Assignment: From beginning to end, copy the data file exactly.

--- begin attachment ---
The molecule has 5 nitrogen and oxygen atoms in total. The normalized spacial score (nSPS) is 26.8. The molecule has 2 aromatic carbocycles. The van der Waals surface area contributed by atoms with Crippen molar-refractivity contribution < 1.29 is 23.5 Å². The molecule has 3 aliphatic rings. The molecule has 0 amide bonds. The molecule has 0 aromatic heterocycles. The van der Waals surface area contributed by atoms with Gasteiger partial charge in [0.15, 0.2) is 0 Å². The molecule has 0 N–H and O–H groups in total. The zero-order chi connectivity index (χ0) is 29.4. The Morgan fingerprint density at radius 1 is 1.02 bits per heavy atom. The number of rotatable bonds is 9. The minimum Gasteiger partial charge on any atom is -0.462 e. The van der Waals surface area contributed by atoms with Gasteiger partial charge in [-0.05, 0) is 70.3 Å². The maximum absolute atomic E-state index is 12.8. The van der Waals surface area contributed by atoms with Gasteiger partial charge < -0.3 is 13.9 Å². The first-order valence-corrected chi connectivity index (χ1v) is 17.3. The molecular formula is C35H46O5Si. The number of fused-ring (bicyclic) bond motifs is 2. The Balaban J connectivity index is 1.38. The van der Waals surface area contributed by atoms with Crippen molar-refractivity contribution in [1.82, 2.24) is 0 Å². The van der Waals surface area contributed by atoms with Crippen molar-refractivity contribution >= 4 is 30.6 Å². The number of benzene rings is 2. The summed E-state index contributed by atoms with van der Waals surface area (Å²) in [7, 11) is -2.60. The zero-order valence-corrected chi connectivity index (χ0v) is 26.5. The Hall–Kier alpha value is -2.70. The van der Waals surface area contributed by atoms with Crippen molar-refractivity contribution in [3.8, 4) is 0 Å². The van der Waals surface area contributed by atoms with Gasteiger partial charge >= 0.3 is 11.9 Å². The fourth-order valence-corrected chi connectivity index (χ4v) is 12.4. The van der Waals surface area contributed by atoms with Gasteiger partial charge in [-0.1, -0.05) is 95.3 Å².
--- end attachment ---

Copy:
The molecule has 5 nitrogen and oxygen atoms in total. The normalized spacial score (nSPS) is 26.8. The molecule has 2 aromatic carbocycles. The van der Waals surface area contributed by atoms with Crippen molar-refractivity contribution < 1.29 is 23.5 Å². The molecule has 3 aliphatic rings. The molecule has 0 amide bonds. The molecule has 0 aromatic heterocycles. The van der Waals surface area contributed by atoms with Gasteiger partial charge in [0.15, 0.2) is 0 Å². The molecule has 0 N–H and O–H groups in total. The zero-order chi connectivity index (χ0) is 29.4. The Morgan fingerprint density at radius 1 is 1.02 bits per heavy atom. The number of rotatable bonds is 9. The minimum Gasteiger partial charge on any atom is -0.462 e. The van der Waals surface area contributed by atoms with Gasteiger partial charge in [-0.05, 0) is 70.3 Å². The maximum absolute atomic E-state index is 12.8. The van der Waals surface area contributed by atoms with Gasteiger partial charge < -0.3 is 13.9 Å². The first-order valence-corrected chi connectivity index (χ1v) is 17.3. The molecular formula is C35H46O5Si. The number of fused-ring (bicyclic) bond motifs is 2. The Balaban J connectivity index is 1.38. The van der Waals surface area contributed by atoms with Crippen molar-refractivity contribution in [1.82, 2.24) is 0 Å². The van der Waals surface area contributed by atoms with Crippen molar-refractivity contribution >= 4 is 30.6 Å². The number of benzene rings is 2. The summed E-state index contributed by atoms with van der Waals surface area (Å²) in [7, 11) is -2.60. The zero-order valence-corrected chi connectivity index (χ0v) is 26.5. The Hall–Kier alpha value is -2.70. The van der Waals surface area contributed by atoms with Crippen molar-refractivity contribution in [3.8, 4) is 0 Å². The van der Waals surface area contributed by atoms with Gasteiger partial charge >= 0.3 is 11.9 Å². The fourth-order valence-corrected chi connectivity index (χ4v) is 12.4. The van der Waals surface area contributed by atoms with Gasteiger partial charge in [-0.1, -0.05) is 95.3 Å².